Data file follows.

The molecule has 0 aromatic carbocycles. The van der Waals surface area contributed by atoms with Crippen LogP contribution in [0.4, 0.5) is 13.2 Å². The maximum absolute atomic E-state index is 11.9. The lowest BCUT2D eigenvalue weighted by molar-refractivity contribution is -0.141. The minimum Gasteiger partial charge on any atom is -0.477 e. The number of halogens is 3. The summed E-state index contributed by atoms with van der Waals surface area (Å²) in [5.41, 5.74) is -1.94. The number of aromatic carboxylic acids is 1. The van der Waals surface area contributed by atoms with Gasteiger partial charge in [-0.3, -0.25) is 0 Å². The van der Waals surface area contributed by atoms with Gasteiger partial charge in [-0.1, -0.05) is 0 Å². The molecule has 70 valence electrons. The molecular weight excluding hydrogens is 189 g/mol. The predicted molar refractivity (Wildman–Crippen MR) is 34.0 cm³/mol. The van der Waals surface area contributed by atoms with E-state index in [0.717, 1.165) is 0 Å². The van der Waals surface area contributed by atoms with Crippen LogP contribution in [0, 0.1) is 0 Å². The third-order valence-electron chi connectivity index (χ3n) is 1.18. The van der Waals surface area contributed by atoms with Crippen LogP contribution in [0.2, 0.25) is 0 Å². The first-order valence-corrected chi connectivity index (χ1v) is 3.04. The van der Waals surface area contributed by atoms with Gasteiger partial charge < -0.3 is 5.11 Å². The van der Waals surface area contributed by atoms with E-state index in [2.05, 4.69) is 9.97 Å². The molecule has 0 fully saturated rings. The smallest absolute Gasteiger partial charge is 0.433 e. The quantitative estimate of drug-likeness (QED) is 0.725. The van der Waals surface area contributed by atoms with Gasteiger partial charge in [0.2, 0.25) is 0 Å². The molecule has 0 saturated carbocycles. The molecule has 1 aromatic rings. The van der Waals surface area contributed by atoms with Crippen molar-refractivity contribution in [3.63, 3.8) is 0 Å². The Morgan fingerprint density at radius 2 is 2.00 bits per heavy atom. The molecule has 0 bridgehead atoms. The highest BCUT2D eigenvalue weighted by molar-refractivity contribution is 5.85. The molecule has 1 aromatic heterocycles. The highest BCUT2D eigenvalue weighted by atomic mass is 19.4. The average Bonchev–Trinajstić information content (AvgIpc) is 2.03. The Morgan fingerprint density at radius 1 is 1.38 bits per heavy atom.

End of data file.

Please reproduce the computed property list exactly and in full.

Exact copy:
The molecule has 0 aromatic carbocycles. The van der Waals surface area contributed by atoms with Crippen LogP contribution in [0.4, 0.5) is 13.2 Å². The maximum absolute atomic E-state index is 11.9. The lowest BCUT2D eigenvalue weighted by molar-refractivity contribution is -0.141. The minimum Gasteiger partial charge on any atom is -0.477 e. The number of halogens is 3. The summed E-state index contributed by atoms with van der Waals surface area (Å²) in [5.41, 5.74) is -1.94. The number of aromatic carboxylic acids is 1. The van der Waals surface area contributed by atoms with Gasteiger partial charge in [-0.3, -0.25) is 0 Å². The van der Waals surface area contributed by atoms with Gasteiger partial charge in [-0.1, -0.05) is 0 Å². The molecule has 70 valence electrons. The molecular weight excluding hydrogens is 189 g/mol. The predicted molar refractivity (Wildman–Crippen MR) is 34.0 cm³/mol. The van der Waals surface area contributed by atoms with E-state index in [0.717, 1.165) is 0 Å². The van der Waals surface area contributed by atoms with Crippen LogP contribution in [0, 0.1) is 0 Å². The third-order valence-electron chi connectivity index (χ3n) is 1.18. The van der Waals surface area contributed by atoms with Crippen LogP contribution in [0.2, 0.25) is 0 Å². The first-order valence-corrected chi connectivity index (χ1v) is 3.04. The van der Waals surface area contributed by atoms with Gasteiger partial charge < -0.3 is 5.11 Å². The van der Waals surface area contributed by atoms with E-state index in [2.05, 4.69) is 9.97 Å². The molecule has 0 fully saturated rings. The smallest absolute Gasteiger partial charge is 0.433 e. The quantitative estimate of drug-likeness (QED) is 0.725. The van der Waals surface area contributed by atoms with Gasteiger partial charge in [0.2, 0.25) is 0 Å². The molecule has 0 saturated carbocycles. The molecule has 1 aromatic rings. The van der Waals surface area contributed by atoms with Crippen molar-refractivity contribution in [3.63, 3.8) is 0 Å². The Morgan fingerprint density at radius 2 is 2.00 bits per heavy atom. The molecule has 0 bridgehead atoms. The highest BCUT2D eigenvalue weighted by molar-refractivity contribution is 5.85. The molecule has 1 aromatic heterocycles. The highest BCUT2D eigenvalue weighted by atomic mass is 19.4. The average Bonchev–Trinajstić information content (AvgIpc) is 2.03. The Morgan fingerprint density at radius 1 is 1.38 bits per heavy atom.